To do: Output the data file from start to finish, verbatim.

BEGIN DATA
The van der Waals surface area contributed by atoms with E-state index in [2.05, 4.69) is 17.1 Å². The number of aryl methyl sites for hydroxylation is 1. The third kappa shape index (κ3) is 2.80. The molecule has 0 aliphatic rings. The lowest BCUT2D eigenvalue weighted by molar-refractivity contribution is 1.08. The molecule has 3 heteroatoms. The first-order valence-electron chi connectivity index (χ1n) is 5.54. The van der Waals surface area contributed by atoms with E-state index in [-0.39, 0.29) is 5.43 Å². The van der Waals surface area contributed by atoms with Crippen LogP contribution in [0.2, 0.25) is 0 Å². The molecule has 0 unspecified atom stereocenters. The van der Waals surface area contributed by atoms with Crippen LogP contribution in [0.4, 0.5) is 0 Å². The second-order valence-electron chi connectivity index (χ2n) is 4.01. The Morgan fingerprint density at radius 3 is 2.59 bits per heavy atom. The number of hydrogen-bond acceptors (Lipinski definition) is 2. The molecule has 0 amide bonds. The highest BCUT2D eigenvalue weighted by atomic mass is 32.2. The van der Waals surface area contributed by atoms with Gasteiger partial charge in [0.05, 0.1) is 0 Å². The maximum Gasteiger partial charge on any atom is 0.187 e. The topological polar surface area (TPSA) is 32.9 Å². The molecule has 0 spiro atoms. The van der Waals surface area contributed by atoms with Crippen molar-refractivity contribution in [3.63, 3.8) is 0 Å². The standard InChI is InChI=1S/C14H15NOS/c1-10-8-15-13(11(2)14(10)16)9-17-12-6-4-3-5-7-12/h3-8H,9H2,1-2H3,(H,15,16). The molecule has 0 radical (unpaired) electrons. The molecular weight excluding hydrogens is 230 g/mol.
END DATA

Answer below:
The van der Waals surface area contributed by atoms with E-state index in [2.05, 4.69) is 17.1 Å². The number of aryl methyl sites for hydroxylation is 1. The third kappa shape index (κ3) is 2.80. The molecule has 0 aliphatic rings. The lowest BCUT2D eigenvalue weighted by molar-refractivity contribution is 1.08. The molecule has 3 heteroatoms. The first-order valence-electron chi connectivity index (χ1n) is 5.54. The van der Waals surface area contributed by atoms with E-state index in [-0.39, 0.29) is 5.43 Å². The van der Waals surface area contributed by atoms with Crippen LogP contribution in [0.2, 0.25) is 0 Å². The molecule has 0 unspecified atom stereocenters. The van der Waals surface area contributed by atoms with Crippen LogP contribution in [0.4, 0.5) is 0 Å². The second-order valence-electron chi connectivity index (χ2n) is 4.01. The Morgan fingerprint density at radius 3 is 2.59 bits per heavy atom. The number of hydrogen-bond acceptors (Lipinski definition) is 2. The molecule has 0 amide bonds. The highest BCUT2D eigenvalue weighted by atomic mass is 32.2. The van der Waals surface area contributed by atoms with Gasteiger partial charge in [0.05, 0.1) is 0 Å². The maximum Gasteiger partial charge on any atom is 0.187 e. The topological polar surface area (TPSA) is 32.9 Å². The molecule has 0 spiro atoms. The van der Waals surface area contributed by atoms with Crippen molar-refractivity contribution in [3.63, 3.8) is 0 Å². The standard InChI is InChI=1S/C14H15NOS/c1-10-8-15-13(11(2)14(10)16)9-17-12-6-4-3-5-7-12/h3-8H,9H2,1-2H3,(H,15,16). The molecule has 0 radical (unpaired) electrons. The molecular weight excluding hydrogens is 230 g/mol.